'DK3' is the Danity Kane that could've been. Despite the album serving as a parting gift to fans, it's proof that, sonically, their ability to create solid material hasn't been completely lost amid the turmoil.

The former quintet was known as one of the few ephemeral bands left behind by Bad Boy. The average fan's knowledge of the group's situation now rests somewhere between, "Didn't two of them get in a fight?," to "They still exist?"

The good news is how 'DK3' carries some slight awareness that times have changed -- girl groups are out (even they've disbanded) and solo singers like Jhene Aiko are in. This final album isn't a reaffirmation, but rather a thank you note to Danity Kane fans. Fortunately, the project is strong enough to argue that that's not a euphemism for, "We can't stand each other, but here's something."

Now a more efficient trio -- Dawn Richard, Aurbey O'Day and Shannon Bex -- Danity Kane's main success on the finale is how they lean towards a creative fluency and pop efficacy. That sound and direction would likely grow stronger had the members stayed together for future projects. There are moments -- mid-album, to be precise -- where the group's harmonious presence is particularly effective.

In better days, 'Tell Me' could've been a DJ playlist essential -- the soundtrack of a post-open bar shimmy to the neon-lit hot pink dance floor. 'Tell Me' bends towards a drowsy submergence as Danity Kane shuttle runs from doe-eyed pondering to demands -- a convincing run through the emotional spectrum. This leads to a well-done guitar segue to 'Two Sides,' a song sonically genteel enough to fit in with early-aughts Radio Disney teen pop. It's also skillfully sung; this is an all ages affair.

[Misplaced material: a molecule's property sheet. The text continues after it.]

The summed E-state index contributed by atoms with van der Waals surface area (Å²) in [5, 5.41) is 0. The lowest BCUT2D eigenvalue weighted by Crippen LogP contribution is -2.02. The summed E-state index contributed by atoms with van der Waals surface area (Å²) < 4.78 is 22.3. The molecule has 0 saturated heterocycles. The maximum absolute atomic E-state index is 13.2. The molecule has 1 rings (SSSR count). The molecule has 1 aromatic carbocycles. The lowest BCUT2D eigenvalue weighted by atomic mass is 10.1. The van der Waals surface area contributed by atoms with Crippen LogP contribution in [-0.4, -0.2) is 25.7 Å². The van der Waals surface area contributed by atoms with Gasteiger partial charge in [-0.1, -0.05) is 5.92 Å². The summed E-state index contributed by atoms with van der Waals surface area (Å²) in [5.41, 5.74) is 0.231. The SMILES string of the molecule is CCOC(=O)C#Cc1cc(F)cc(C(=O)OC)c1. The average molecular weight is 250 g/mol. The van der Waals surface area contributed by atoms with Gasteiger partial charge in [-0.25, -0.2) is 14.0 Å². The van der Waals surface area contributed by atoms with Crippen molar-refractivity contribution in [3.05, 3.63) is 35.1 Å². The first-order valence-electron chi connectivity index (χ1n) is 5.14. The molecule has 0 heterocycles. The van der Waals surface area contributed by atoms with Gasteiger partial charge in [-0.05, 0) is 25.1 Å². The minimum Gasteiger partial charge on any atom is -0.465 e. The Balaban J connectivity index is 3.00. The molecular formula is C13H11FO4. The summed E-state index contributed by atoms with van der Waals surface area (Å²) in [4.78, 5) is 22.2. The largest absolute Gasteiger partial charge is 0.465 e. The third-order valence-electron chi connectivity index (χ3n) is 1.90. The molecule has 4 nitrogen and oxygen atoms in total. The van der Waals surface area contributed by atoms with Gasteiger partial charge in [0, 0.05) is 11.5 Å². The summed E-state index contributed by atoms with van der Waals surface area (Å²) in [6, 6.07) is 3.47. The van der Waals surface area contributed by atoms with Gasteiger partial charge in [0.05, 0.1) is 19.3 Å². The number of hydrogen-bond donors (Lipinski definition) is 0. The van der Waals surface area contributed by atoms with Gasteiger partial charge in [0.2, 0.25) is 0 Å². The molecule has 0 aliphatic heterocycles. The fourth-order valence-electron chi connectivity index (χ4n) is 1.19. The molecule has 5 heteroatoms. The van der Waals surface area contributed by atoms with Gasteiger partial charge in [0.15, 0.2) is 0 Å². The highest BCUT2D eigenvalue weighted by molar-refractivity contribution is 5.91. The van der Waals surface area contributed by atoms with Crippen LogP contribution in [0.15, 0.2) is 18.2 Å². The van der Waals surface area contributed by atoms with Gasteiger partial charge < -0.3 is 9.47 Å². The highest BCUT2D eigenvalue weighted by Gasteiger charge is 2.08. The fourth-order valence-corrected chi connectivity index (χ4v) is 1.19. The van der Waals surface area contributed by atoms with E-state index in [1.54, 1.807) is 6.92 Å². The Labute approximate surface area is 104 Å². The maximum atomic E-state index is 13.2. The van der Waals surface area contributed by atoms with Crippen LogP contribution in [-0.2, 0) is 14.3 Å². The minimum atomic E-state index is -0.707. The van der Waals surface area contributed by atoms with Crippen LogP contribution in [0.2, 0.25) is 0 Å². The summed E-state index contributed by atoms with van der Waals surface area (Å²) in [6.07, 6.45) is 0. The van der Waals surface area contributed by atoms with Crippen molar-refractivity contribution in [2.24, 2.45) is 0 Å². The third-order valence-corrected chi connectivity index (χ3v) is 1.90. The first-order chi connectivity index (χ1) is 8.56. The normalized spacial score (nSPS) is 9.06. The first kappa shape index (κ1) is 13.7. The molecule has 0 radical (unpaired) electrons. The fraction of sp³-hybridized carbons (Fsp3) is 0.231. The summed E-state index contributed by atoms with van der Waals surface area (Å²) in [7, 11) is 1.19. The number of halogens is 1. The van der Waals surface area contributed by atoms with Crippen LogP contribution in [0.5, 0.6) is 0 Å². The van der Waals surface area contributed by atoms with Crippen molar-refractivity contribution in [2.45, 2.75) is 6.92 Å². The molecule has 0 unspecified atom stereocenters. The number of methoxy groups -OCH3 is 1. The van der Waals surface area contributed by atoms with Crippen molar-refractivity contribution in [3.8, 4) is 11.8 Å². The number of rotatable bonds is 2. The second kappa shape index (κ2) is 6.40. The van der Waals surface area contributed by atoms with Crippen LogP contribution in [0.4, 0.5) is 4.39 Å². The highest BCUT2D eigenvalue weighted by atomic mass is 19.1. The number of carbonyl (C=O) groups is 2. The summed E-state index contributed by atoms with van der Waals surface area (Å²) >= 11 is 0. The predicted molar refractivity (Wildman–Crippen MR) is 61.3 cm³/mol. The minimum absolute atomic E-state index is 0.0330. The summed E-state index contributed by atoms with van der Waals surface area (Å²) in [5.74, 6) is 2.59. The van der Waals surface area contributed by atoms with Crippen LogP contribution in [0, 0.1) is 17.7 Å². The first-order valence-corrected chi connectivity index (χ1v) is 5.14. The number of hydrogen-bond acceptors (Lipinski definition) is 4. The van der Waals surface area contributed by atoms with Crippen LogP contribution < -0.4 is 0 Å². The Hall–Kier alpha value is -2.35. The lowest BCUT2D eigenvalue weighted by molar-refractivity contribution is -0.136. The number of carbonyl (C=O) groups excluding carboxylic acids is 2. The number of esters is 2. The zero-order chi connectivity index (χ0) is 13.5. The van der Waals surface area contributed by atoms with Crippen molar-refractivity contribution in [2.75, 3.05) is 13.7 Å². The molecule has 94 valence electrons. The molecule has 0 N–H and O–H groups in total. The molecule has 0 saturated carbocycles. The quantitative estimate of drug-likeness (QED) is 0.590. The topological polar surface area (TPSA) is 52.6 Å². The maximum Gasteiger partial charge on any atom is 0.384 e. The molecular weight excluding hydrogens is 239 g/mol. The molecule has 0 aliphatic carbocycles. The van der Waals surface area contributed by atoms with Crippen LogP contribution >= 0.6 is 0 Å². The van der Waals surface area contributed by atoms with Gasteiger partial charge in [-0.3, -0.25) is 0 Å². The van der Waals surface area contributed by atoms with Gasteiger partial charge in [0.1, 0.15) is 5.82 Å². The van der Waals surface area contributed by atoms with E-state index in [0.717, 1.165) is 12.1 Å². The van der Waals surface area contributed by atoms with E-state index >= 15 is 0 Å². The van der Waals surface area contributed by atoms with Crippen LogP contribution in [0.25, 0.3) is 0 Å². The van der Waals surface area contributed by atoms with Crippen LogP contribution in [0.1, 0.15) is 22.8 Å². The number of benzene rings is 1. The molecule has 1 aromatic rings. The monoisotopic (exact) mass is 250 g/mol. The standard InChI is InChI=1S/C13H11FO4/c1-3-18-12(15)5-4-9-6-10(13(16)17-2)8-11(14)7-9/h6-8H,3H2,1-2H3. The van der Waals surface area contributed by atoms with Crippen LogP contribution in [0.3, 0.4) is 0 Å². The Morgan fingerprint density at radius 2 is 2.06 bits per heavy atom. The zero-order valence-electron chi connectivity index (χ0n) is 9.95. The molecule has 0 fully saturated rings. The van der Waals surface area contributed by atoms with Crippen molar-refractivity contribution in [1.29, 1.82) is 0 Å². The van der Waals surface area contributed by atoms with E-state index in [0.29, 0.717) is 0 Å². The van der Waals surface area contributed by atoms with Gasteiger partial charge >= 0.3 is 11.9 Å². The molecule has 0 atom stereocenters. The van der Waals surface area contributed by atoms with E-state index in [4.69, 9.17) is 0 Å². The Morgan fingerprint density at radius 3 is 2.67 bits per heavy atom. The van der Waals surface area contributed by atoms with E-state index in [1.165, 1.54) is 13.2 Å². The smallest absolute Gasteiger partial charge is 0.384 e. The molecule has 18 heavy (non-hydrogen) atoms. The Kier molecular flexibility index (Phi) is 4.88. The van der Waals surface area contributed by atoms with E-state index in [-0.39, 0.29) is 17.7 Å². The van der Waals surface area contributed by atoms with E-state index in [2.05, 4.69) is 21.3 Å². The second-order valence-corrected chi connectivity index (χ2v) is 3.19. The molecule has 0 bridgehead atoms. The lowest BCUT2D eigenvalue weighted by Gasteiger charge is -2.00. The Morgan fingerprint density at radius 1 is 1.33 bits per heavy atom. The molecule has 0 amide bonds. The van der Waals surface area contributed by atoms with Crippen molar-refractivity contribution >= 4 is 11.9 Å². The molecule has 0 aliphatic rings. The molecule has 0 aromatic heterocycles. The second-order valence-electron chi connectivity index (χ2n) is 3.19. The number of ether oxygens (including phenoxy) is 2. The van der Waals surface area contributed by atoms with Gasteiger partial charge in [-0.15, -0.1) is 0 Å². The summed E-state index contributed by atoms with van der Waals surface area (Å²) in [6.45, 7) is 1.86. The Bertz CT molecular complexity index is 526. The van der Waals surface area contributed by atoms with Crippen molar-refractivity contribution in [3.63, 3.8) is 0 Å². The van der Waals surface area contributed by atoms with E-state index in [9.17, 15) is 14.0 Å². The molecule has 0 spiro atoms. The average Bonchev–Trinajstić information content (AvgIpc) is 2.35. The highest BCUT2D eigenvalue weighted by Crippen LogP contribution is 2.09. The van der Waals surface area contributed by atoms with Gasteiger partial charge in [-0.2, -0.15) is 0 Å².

Listen to Danity Kane's 'Tell Me'

However, it's a huge issue these cluster of highlights come midway through the album, especially when the thesis for listening to 'DK3' in the first place is so broken. All of the first four tracks land in cliched, retrograde mediocrity. 'Rhythm of Love,' the over-serious opening ballad, is the biggest offender. There's a 'Family Guy' joke that jabs at these kinds of vapid hooks. What follows next is the overly saccharine, Clipse-sampled 'Lemonade' (complete with an ill-fitting Tyga verse) and 'All In a Days Work. "I'm making that s--- look easy," goes the hook, as if the members of Danity Kane are trying to convince themselves. 'Rage' would've been No. 11 on the 'TRL' countdown.

What makes any the album's failures from being particularly ignominious or the successes from resonating is how low stakes it all is under this "goodbye album" context. Closer 'Bye Baby,' a kiss-off to a former lover, doubles as a goodbye to fans. The mix of the trio's attitude and likeability makes it a decent number by itself, but the justifications -- "There's more ... out there to love than just you" -- don't quite feel earned. It turns out the goodbye is more bitter than sweet; those mid-album tracks on 'DK3' are a glimpse of a renewed Danity Kane -- a Danity Kane that wasn't torn apart by needless drama.

Listen to Danity Kane's 'Lemonade'

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